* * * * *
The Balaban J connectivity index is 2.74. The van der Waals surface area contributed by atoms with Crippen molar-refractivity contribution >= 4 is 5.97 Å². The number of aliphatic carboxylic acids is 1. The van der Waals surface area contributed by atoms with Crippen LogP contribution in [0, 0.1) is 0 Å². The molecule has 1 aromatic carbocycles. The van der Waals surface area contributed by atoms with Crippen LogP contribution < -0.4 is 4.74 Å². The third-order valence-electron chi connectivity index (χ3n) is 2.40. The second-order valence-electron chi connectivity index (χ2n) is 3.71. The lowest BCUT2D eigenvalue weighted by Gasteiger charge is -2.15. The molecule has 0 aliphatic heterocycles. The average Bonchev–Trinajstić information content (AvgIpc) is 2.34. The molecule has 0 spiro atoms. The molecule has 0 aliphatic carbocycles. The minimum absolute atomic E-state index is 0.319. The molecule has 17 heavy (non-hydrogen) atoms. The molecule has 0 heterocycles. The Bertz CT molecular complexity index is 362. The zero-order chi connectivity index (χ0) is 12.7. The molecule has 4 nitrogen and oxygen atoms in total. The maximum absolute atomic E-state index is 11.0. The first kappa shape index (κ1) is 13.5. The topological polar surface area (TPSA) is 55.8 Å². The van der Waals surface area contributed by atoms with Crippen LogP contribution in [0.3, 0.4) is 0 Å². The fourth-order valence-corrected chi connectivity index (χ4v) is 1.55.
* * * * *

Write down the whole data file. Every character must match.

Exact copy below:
The Balaban J connectivity index is 2.74. The van der Waals surface area contributed by atoms with Crippen molar-refractivity contribution >= 4 is 5.97 Å². The number of aliphatic carboxylic acids is 1. The van der Waals surface area contributed by atoms with Crippen LogP contribution in [0, 0.1) is 0 Å². The molecule has 1 aromatic carbocycles. The van der Waals surface area contributed by atoms with Crippen LogP contribution < -0.4 is 4.74 Å². The third-order valence-electron chi connectivity index (χ3n) is 2.40. The second-order valence-electron chi connectivity index (χ2n) is 3.71. The lowest BCUT2D eigenvalue weighted by Gasteiger charge is -2.15. The molecule has 0 aliphatic heterocycles. The average Bonchev–Trinajstić information content (AvgIpc) is 2.34. The molecule has 0 spiro atoms. The molecule has 0 aliphatic carbocycles. The minimum absolute atomic E-state index is 0.319. The molecule has 17 heavy (non-hydrogen) atoms. The molecule has 0 heterocycles. The Bertz CT molecular complexity index is 362. The zero-order chi connectivity index (χ0) is 12.7. The molecule has 4 nitrogen and oxygen atoms in total. The maximum absolute atomic E-state index is 11.0. The first kappa shape index (κ1) is 13.5. The topological polar surface area (TPSA) is 55.8 Å². The van der Waals surface area contributed by atoms with Crippen LogP contribution in [0.3, 0.4) is 0 Å². The fourth-order valence-corrected chi connectivity index (χ4v) is 1.55.